Birds of Nebraska: Newspaper Accounts, 1854-1923

Editor [possibly Miles Greenleaf]. April 23, 1916. Omaha Sunday World-Herald 51(30): 4-E. A bird editorial.

Poor Robin.

Attention has often been called by this newspaper to the tragedies of birdlife—the tremendous battle of the birds for their very existence and their never ending struggle against seeming conspiracies both of nature and of humankind.

Getting right down to the subject and to use an everyday phrase, the Robins are up against it.

To begin with, the Robin is becoming more and more delightful in the cities, for the reason that he is not only the most numerous feathered songster of the United States, and therefore well able to take care of himself, but that he is evidently aware of his welcome and cooly swells his proud, red bosom in the very heart of headlong business activity. Our downtown parks and occasional lawns have become his stamping ground, as well as the outlying stretches of boulevards and well-kept yards. The Robin is everywhere—a big, beautiful, cheerful sort of an optimist—and none the less glorious because he is common.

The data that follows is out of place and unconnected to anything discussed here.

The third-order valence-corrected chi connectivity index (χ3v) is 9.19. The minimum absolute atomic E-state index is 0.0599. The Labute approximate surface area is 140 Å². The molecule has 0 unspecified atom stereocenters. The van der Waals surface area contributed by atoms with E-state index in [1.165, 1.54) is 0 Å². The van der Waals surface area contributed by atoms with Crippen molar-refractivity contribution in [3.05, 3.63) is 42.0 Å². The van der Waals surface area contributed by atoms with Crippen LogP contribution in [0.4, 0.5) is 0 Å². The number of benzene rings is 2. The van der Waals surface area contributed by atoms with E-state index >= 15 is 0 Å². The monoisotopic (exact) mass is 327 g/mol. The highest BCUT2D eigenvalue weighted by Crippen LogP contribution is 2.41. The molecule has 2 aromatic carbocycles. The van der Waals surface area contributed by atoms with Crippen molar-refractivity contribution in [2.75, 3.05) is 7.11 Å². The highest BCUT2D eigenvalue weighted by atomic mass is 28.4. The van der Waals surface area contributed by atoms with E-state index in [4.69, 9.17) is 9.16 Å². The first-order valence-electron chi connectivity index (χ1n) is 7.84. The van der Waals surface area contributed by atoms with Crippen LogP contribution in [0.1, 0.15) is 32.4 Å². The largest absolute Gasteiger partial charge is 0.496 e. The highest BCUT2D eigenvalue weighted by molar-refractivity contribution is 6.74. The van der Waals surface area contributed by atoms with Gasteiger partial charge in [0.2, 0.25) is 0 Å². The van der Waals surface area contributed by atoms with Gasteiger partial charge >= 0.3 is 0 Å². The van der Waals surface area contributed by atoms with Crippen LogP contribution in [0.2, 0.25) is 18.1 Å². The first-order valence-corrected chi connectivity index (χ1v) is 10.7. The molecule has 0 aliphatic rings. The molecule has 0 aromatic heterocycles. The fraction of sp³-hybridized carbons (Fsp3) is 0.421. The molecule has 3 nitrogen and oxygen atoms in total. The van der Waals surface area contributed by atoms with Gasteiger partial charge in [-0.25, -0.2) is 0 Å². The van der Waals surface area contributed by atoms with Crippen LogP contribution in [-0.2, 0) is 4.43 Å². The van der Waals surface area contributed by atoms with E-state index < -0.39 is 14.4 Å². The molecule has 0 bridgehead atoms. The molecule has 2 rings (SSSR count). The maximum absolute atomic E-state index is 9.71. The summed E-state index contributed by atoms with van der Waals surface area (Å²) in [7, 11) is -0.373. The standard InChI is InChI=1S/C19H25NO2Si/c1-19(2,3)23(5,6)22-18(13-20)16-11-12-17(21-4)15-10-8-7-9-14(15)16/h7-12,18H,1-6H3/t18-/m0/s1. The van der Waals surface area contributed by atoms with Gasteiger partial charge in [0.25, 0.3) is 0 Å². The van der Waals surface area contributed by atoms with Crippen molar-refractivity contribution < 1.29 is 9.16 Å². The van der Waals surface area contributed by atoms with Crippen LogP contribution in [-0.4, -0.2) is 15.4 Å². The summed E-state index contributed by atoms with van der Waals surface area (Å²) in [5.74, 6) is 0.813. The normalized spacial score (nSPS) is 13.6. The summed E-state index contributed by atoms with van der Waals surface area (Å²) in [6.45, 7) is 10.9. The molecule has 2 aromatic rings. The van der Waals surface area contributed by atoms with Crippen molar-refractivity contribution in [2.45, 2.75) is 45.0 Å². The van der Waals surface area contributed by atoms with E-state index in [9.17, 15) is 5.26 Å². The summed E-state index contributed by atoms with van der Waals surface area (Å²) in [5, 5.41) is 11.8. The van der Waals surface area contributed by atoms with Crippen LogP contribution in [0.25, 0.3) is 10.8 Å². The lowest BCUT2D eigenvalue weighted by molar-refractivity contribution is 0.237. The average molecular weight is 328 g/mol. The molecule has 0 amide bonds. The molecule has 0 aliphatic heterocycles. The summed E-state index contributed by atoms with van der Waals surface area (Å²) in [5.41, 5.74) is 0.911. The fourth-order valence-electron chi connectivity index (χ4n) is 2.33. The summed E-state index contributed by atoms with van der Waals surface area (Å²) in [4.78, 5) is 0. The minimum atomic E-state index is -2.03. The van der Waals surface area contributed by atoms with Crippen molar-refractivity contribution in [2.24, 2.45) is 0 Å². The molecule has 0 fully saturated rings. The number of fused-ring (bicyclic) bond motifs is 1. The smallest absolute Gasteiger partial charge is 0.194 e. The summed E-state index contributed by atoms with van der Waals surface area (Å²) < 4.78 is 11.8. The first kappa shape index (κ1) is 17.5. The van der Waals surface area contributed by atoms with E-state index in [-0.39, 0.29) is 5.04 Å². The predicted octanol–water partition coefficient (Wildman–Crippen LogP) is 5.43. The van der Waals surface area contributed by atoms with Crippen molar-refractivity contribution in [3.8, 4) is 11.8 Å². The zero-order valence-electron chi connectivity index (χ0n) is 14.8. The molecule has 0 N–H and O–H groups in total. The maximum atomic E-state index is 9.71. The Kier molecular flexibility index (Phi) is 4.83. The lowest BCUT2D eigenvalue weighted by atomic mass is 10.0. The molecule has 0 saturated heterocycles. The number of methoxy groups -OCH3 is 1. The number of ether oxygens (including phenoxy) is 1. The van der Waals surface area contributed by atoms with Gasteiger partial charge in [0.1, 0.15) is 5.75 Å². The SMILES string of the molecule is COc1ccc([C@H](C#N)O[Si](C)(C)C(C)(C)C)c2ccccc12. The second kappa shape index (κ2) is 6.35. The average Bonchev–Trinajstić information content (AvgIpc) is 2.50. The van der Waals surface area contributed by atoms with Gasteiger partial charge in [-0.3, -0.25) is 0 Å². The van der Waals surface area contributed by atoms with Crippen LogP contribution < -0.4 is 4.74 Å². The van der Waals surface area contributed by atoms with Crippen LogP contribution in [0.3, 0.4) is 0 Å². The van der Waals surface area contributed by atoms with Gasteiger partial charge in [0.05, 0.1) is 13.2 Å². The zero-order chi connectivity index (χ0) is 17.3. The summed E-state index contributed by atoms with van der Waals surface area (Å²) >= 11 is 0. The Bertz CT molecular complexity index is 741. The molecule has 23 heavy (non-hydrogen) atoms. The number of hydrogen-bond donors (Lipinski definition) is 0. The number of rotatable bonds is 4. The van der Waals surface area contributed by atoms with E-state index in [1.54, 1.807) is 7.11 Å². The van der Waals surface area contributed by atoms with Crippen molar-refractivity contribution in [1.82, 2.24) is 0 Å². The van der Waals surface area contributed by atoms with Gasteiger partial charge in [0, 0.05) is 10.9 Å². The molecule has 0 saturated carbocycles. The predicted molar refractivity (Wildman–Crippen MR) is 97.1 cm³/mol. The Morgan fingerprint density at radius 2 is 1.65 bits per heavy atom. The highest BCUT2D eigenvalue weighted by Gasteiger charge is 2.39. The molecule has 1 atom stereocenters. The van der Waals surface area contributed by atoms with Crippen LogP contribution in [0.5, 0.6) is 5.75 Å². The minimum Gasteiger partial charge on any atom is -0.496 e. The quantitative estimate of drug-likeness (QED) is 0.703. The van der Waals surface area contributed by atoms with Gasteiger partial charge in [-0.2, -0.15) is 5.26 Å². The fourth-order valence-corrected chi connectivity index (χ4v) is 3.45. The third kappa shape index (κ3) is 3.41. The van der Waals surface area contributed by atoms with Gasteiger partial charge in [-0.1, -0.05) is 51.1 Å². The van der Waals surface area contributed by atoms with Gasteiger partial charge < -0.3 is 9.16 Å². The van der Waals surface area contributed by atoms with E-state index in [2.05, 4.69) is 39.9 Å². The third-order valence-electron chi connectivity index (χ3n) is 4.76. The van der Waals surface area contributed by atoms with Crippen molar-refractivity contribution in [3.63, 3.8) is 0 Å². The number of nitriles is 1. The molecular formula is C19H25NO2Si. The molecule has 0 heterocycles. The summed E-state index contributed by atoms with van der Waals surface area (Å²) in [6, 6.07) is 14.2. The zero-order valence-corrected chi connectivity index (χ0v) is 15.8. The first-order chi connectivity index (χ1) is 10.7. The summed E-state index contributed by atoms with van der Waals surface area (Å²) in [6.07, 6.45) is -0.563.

But he is up against it—as has been said.

This has been a very chilly and backward month of April, and the Robin family have found the lack of foliage most distressing. They cannot build nests in the bare trees with any promise of security, for there are yet, unfortunately, a few small boys who would wreck a bird's home out of childlike curiosity, while the cats and squirrels and English sparrows soon make such stark dwellings impossible.

So Mr. and Mrs. Robin have been sorely pressed for a site for their first 1916 residence.

The result has been most surprising, although interesting. There are Robins' nests on window sills, on ornamental brackets under the house eaves, where generally the English sparrow holds forth alone, and even on open trellis work along the porches, where the slight protection of the house itself has been sought.

It is most sincerely to be hoped that everyone will join in the work of helping the distressed Robin family successfully to meet the extraordinary conditions imposed upon it by the tardiness of springtime. Protect these nests, placed by the force of circumstances in such unusual places, and see to it that the happy family of little Red-Breasts is given a fair chance to live and prosper.

The wonderful resourcefulness of the Robin in this exigency is characteristic of all the birds in nesting time, and should be hint enough that you make yourself better acquainted with the songsters and their surprisingly human habits.

Today marks the real beginning of the great arrival of the summer birds, at least in a good many cases, and your nearest wooded park or field will open up many feathered features of interest to you.